open access

Abstract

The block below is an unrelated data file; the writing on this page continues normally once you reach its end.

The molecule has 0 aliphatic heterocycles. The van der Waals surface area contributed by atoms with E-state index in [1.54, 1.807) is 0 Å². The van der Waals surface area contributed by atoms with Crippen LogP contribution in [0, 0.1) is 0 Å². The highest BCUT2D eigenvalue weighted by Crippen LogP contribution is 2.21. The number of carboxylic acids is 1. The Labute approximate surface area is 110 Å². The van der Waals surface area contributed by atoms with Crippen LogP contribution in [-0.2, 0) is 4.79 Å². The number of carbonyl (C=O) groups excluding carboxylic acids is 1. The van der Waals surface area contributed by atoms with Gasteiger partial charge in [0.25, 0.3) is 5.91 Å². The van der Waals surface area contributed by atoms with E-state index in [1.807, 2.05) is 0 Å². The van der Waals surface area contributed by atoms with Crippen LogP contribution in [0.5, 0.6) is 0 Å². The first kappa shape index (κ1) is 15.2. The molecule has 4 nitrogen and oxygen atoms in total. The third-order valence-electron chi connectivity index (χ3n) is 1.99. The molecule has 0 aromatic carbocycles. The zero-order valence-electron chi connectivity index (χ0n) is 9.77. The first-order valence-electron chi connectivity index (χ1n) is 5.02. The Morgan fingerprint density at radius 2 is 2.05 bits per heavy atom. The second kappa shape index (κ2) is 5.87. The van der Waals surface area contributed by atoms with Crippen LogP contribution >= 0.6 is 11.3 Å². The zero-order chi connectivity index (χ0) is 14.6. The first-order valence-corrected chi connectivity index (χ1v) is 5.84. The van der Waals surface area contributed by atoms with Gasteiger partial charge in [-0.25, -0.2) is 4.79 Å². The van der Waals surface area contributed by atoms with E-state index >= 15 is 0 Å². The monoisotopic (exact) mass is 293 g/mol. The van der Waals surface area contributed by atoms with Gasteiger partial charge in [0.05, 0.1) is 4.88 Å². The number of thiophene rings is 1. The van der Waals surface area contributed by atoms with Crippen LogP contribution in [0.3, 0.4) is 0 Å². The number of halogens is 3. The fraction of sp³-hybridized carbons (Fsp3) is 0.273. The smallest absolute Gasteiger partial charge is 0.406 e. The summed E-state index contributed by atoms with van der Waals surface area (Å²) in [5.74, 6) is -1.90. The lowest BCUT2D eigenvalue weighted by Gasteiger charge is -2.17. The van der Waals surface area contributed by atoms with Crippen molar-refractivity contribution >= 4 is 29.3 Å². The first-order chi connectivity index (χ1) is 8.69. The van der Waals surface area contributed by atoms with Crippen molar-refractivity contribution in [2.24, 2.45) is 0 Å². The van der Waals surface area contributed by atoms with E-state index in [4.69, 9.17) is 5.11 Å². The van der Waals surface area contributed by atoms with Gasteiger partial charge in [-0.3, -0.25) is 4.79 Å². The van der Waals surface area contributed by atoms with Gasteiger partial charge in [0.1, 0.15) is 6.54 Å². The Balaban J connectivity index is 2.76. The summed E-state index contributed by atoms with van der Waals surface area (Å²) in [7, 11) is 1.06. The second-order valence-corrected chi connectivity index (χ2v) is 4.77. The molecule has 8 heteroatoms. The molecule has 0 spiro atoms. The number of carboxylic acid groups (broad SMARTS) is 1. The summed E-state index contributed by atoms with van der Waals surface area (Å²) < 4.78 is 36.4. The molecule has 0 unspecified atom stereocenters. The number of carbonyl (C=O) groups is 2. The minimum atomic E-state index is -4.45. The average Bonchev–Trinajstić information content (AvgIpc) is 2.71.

The last few years have been eventful as far as mountaineering in Yosemite is concerned with the soloing of el Cap and the freeing of the Dawn Wall. The documentary film Valley Uprising: Yosemite’s Rock Climbing Revolution (Mortimer et al. 2014) not only traces the history of climbing in the Park but offers a more profound analysis of the evolution of society and gender roles in America in the last half-century, showing that, although the Valley is fairly isolated from urban communities, it is by no means disconnected from the ideological, political and cultural revolutions that the country has lived through. Yosemite is, in actual fact, a  liminal space where gender roles and identities are contested, contracted and re-formulated. This article analyses three differing climbing styles that have dominated Yosemite in the 20th century, to prove that they overstep the physical borders of the territory and that each becomes paradigmatic of the dissenting masculinities that have continuously threatened the establishment outside the geographical limits of the  Park. This genealogy of the particular masculinities of each group allows us to see that these manhoods —perceived as deviant or dissenting outside the Park— were, for insiders, the normative modes of being a man.